When you were a kid, getting older was a good thing. It meant more privileges, more freedom, and the chance to know what really went down in PG-13 movies. Now? For a lot of people, a new number can also mean a twinge of stomach-churning anxiety, even if they’re relatively happy. If you feel a little eh about age, you’re not alone. Fact is, we live in a youth-obsessed culture that’s constantly churning out "25 under 25" type lists, millennial millionaires who turned up on Fortune 500’s list before they graduate college, and have recently been bombarded with advice like Sheryl Sandberg’s Lean In, which tells us that we should be pushing as much as possible, as soon as possible. Here, how to get over that “Why haven’t I accomplished X yet?” struggle, and feel amazing about yourself—at any age.
Recognize That It’s Normal
“When you’re growing up, there are all these guideposts of where you should be at a certain age. You get a driver’s license at 16, graduate from high school at 18. But when you’re an adult, you and your peers are no longer following the same path,” explains New York-based therapist Melody Wilding. The best thing to do if you feel panicked that your friend (or fave celeb) has things you don’t? Remember that everyone deals with this "Am I normal for my age?" question at one point or another—even Lena Dunham herself has confessed that she feels weird she still doesn’t have her driver’s license.
Stop Using Age as a Be All End All Deadline
Sure, you’d like to reach X position at your company or be engaged to your guy by the time your birthday rolls around, but experts agree setting a hard deadline for events not wholly under your control can put a lot of pressure on you. Instead, take a deep breath, remind yourself that your birthday is just another day, and give some wiggle room on deadlines. “I recommend thinking in one or five year plans, but not necessarily fixating them around a specific birthday,” says Julie Cohen, a career and leadership coach in Philadelphia and author of The 7 Keys to Work Life Balance. “Imagine the life you want in five years, right down to the office you’ll be working in and the apartment you’ll have.” The more detailed, the better, but keeping the deadline somewhat ambiguous allows excitement, rather than panic, to drive you forward.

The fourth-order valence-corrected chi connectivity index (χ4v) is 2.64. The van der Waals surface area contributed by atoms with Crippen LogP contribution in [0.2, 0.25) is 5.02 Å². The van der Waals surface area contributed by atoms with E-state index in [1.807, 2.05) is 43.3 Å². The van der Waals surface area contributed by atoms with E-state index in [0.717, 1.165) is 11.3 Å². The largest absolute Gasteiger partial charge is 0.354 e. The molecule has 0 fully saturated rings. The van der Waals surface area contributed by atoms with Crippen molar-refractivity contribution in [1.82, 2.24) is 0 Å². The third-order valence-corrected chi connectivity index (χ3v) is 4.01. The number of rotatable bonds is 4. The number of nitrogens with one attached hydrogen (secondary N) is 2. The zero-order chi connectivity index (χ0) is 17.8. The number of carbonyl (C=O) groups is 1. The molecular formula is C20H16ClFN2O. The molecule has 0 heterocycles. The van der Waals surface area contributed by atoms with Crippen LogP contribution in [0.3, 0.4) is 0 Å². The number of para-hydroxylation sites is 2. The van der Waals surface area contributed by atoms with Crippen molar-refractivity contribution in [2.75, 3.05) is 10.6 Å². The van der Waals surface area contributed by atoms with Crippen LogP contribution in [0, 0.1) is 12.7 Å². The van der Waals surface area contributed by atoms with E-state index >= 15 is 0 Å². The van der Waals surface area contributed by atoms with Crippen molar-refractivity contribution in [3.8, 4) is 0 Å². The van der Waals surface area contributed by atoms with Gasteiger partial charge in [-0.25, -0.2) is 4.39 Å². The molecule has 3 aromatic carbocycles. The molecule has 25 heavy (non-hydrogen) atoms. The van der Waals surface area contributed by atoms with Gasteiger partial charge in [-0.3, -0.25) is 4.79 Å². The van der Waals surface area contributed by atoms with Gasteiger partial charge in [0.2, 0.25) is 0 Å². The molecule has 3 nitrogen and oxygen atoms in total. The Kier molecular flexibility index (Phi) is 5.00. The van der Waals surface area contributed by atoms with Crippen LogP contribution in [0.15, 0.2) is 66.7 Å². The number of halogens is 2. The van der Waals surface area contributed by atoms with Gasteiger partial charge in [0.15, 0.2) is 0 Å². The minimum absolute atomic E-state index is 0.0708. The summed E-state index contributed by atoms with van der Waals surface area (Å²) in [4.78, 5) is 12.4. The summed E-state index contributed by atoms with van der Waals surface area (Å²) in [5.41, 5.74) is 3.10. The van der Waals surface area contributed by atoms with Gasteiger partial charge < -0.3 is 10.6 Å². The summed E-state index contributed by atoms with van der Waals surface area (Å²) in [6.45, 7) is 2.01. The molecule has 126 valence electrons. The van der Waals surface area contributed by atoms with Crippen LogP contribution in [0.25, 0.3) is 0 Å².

Look Back for a Bit
Think about where you were at your high school graduation, suggests Wilding. Chances are, that teenager would be pretty psyched to know they’d be living your life in the future, right? Taking the macro view of what you’ve done can give you objectivity about all the stuff you have accomplished, explains Wilding. And remember: Lena Dunham, Taylor Swift, Sophia Amoroso and all the other young, super accomplished women we do hear about all the time are just that: super accomplished. “They’re the .001 percent of the population,” reminds Cohen. And for all the glam Instagrams and sophisticated-sounding tweets, thinking about all the things they have to deal with—endless travel, 24/7 phone availability, hundreds of e-mails a day—puts it in perspective while they’re lives may seem awesome, they’re not exactly anxiety-free, either.
Look Beyond the List
If "30 under 30" style lists drive you nuts, take a second and figure out where the jealousy and annoyance is rooted, suggests Cohen. Is it because you feel you deserve that level of recognition? Is it because you wish you also had the same work/life balance as one of the people profiled? Or is it that you admire their work ethic and wish you had a career you could approach with the same amount of passion? Whatever it is, figuring out the "why" behind the jealousy can be a great catalyst for momentum, says Cohen. “Maybe it’s looking for a job in another field or heading back to graduate school, or maybe it’s prioritizing your creative projects in your free time. Whatever it is, this will bring you out of the negative spiral of self judgment and help you take actionable steps toward the things you want in your life,” she explains.